No Jab No Play – information for parents

From 1 January 2016, all parents/guardians seeking to enrol their child at an early childhood service in Victoria must provide evidence that their child is:

  • fully immunised for their age OR
  • on a vaccination catch-up program OR
  • unable to be fully immunised for medical reasons.

The ‘No Jab No Play’ law will apply to all early childhood education and care services in Victoria that provide:

  • long day care
  • kindergarten
  • occasional care
  • family day care.

What you need to do

If your child is fully immunised you may not need to do anything in order to meet the No Jab No Play requirements, because existing legislation already requires that immunisation information is provided on enrolment in an early childhood education and care service.

You can get copy of your child’s most recent Immunisation History Statement from the Australian Childhood Immunisation Register (ACIR) as evidence of your child’s immunisation.

To request an Immunisation History Statement contact the ACIR:


By law1, to finalise enrolment for your child in long day care, kindergarten, family day care or occasional care you must provide the service with an immunisation status certificate that shows your child is:

  • up to date with vaccinations for their age OR
  • on a vaccine catch-up schedule OR
  • has a medical condition preventing them from being fully vaccinated.


What is an immunisation status certificate?

It is a statement showing the vaccines your child has received. The most common type of immunisation status certificate is an Immunisation History Statement from the Australian Childhood Immunisation Register2.

‘Homeopathic immunisation’ is not a recognised form of immunisation.


What is this document used for?

To finalise enrolment. To accept an offered place at a service, you must provide the service with an immunisation status certificate. This would usually be done within two months before your child is due to start at the service.

To keep children safe. If there is a disease outbreak at the service, the document is used to identify children at risk (for example, children too young to be fully immunised against a disease) who may need to stay away from the service until it is safe for them to return.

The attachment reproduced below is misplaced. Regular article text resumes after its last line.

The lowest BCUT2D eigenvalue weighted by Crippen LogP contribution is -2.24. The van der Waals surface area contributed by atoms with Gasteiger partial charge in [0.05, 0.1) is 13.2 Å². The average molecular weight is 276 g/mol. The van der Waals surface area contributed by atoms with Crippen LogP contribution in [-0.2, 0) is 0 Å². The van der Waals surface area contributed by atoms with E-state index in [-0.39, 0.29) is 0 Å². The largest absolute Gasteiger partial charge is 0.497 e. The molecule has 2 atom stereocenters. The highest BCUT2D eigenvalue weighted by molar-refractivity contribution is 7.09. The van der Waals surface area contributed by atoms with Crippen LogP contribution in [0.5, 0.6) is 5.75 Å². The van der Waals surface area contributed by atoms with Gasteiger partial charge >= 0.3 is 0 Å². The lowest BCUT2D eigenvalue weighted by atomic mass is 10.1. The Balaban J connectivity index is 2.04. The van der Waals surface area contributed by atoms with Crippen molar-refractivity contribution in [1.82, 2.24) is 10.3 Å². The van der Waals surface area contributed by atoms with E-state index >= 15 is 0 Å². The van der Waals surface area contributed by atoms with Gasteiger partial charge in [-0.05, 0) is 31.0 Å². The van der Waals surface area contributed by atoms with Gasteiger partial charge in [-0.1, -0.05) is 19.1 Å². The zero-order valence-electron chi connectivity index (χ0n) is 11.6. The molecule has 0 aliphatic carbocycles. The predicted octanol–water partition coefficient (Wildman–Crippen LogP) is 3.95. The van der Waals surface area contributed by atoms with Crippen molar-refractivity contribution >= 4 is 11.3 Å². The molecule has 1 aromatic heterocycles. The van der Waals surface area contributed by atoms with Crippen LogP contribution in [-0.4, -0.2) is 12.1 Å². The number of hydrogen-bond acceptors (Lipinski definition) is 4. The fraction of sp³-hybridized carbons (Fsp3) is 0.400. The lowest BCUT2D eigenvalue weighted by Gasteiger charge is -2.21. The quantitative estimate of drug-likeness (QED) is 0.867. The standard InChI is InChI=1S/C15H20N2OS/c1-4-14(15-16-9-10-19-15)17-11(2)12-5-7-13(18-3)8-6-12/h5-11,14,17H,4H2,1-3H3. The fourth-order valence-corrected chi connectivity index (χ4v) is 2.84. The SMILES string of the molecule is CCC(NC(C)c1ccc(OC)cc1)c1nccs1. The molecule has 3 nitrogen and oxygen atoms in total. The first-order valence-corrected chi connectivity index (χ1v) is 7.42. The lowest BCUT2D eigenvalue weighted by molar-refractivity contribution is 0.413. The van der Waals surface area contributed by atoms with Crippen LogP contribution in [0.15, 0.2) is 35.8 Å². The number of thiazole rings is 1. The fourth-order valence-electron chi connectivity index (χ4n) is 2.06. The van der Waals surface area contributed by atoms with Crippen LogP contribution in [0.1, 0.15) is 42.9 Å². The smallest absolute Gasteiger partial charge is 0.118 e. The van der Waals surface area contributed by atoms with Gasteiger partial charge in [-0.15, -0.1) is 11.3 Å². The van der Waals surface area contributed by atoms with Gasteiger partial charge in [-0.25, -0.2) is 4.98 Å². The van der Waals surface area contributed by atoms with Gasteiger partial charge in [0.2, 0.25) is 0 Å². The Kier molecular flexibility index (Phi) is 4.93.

What if I cannot get this document?

In some circumstances a 16 week ‘grace period’ can be applied, so your child can start at the service while you organise the document. The service can advise if this applies to you.

  1. Under the Public Health and Wellbeing Act 2008, in effect from 1 January 2016
  2. The Australian Childhood Immunisation Register is likely to be renamed 
the Australian Immunisation Register in September 2016.

A doctor or local council immunisation service can also provide an immunisation status certificate. To be used for enrolment, the document/s needs to contain the same details as an ACIR Immunisation History Statement and be signed by the immunisation provider.


How do I tell if my child is ‘up to date’?

Review your child’s most recent ACIR Immunisation History Statement. At the bottom of the statement there is a section titled ‘Next due immunisation(s)’. If the date 
of the next due vaccination is in the future, then your child’s immunisations are up to date for their age.

If your child has completed all their childhood vaccinations there will be no vaccines listed under the ‘Next due immunisation(s)’ heading.


What do I do when my child has vaccinations AFTER enrolling?

After each vaccination, you should provide an updated immunisation status certificate to the service to include in their records.

Getting the right documentation

Scenario Advice
Lost ACIR Immunisation History Statement Contact the ACIR for a replacement statement. These can also be downloaded and printed from the Medicare website at any time.